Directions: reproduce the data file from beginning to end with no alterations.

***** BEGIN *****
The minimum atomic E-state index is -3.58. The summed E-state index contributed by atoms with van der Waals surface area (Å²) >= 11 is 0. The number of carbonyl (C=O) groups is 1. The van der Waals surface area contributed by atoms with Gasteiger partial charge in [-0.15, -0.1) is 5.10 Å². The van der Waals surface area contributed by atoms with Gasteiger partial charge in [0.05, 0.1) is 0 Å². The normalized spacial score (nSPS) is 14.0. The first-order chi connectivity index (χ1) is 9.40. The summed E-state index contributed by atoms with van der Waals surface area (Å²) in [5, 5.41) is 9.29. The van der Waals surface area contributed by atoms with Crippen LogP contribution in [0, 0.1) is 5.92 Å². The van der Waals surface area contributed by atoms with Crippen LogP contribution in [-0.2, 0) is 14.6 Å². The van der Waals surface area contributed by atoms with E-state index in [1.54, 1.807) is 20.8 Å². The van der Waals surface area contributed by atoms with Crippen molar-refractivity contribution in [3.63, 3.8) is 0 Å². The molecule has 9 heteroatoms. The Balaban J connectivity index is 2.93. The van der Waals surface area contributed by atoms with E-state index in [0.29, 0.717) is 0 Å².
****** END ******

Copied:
The minimum atomic E-state index is -3.58. The summed E-state index contributed by atoms with van der Waals surface area (Å²) >= 11 is 0. The number of carbonyl (C=O) groups is 1. The van der Waals surface area contributed by atoms with Gasteiger partial charge in [-0.15, -0.1) is 5.10 Å². The van der Waals surface area contributed by atoms with Gasteiger partial charge in [0.05, 0.1) is 0 Å². The normalized spacial score (nSPS) is 14.0. The first-order chi connectivity index (χ1) is 9.40. The summed E-state index contributed by atoms with van der Waals surface area (Å²) in [5, 5.41) is 9.29. The van der Waals surface area contributed by atoms with Crippen LogP contribution in [0, 0.1) is 5.92 Å². The van der Waals surface area contributed by atoms with Crippen LogP contribution in [-0.2, 0) is 14.6 Å². The van der Waals surface area contributed by atoms with E-state index in [1.54, 1.807) is 20.8 Å². The van der Waals surface area contributed by atoms with Crippen molar-refractivity contribution in [3.63, 3.8) is 0 Å². The molecule has 9 heteroatoms. The Balaban J connectivity index is 2.93. The van der Waals surface area contributed by atoms with E-state index in [0.29, 0.717) is 0 Å².